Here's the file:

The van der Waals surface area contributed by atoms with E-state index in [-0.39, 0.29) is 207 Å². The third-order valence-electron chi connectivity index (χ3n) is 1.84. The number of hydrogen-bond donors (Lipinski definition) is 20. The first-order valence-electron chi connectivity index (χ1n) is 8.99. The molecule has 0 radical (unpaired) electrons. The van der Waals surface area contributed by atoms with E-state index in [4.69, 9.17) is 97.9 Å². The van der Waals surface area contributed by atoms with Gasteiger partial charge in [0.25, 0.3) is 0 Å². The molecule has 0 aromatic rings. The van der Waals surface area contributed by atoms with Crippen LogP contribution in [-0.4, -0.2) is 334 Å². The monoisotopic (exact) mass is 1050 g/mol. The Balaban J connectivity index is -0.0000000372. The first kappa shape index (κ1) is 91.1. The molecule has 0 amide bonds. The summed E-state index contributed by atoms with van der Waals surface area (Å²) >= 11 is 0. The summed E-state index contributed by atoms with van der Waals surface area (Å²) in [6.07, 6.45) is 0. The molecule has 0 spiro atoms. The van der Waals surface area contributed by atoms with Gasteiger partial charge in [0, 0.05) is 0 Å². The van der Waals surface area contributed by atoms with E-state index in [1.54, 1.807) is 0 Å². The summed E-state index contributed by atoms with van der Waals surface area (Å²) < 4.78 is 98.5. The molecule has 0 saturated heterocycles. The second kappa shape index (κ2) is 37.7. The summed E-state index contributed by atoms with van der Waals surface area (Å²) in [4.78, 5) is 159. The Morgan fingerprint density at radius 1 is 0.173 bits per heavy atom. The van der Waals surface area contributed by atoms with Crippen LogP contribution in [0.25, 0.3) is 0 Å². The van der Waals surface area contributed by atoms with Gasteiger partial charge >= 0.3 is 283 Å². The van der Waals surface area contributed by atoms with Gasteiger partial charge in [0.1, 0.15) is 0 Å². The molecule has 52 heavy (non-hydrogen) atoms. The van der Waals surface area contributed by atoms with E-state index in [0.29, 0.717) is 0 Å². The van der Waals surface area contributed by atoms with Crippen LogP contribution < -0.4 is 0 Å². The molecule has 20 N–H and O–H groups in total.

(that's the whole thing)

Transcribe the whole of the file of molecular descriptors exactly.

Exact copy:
The van der Waals surface area contributed by atoms with E-state index in [-0.39, 0.29) is 207 Å². The third-order valence-electron chi connectivity index (χ3n) is 1.84. The number of hydrogen-bond donors (Lipinski definition) is 20. The first-order valence-electron chi connectivity index (χ1n) is 8.99. The molecule has 0 radical (unpaired) electrons. The van der Waals surface area contributed by atoms with E-state index in [4.69, 9.17) is 97.9 Å². The van der Waals surface area contributed by atoms with Gasteiger partial charge in [0.25, 0.3) is 0 Å². The molecule has 0 aromatic rings. The van der Waals surface area contributed by atoms with Crippen LogP contribution in [-0.4, -0.2) is 334 Å². The monoisotopic (exact) mass is 1050 g/mol. The Balaban J connectivity index is -0.0000000372. The first kappa shape index (κ1) is 91.1. The molecule has 0 amide bonds. The summed E-state index contributed by atoms with van der Waals surface area (Å²) >= 11 is 0. The summed E-state index contributed by atoms with van der Waals surface area (Å²) in [6.07, 6.45) is 0. The molecule has 0 spiro atoms. The van der Waals surface area contributed by atoms with Gasteiger partial charge in [0, 0.05) is 0 Å². The van der Waals surface area contributed by atoms with E-state index in [1.54, 1.807) is 0 Å². The summed E-state index contributed by atoms with van der Waals surface area (Å²) < 4.78 is 98.5. The molecule has 0 saturated heterocycles. The second kappa shape index (κ2) is 37.7. The summed E-state index contributed by atoms with van der Waals surface area (Å²) in [4.78, 5) is 159. The Morgan fingerprint density at radius 1 is 0.173 bits per heavy atom. The van der Waals surface area contributed by atoms with Crippen LogP contribution in [0.25, 0.3) is 0 Å². The van der Waals surface area contributed by atoms with Gasteiger partial charge >= 0.3 is 283 Å². The van der Waals surface area contributed by atoms with Gasteiger partial charge in [0.1, 0.15) is 0 Å². The molecule has 52 heavy (non-hydrogen) atoms. The van der Waals surface area contributed by atoms with E-state index in [0.29, 0.717) is 0 Å². The van der Waals surface area contributed by atoms with Crippen LogP contribution < -0.4 is 0 Å². The molecule has 20 N–H and O–H groups in total.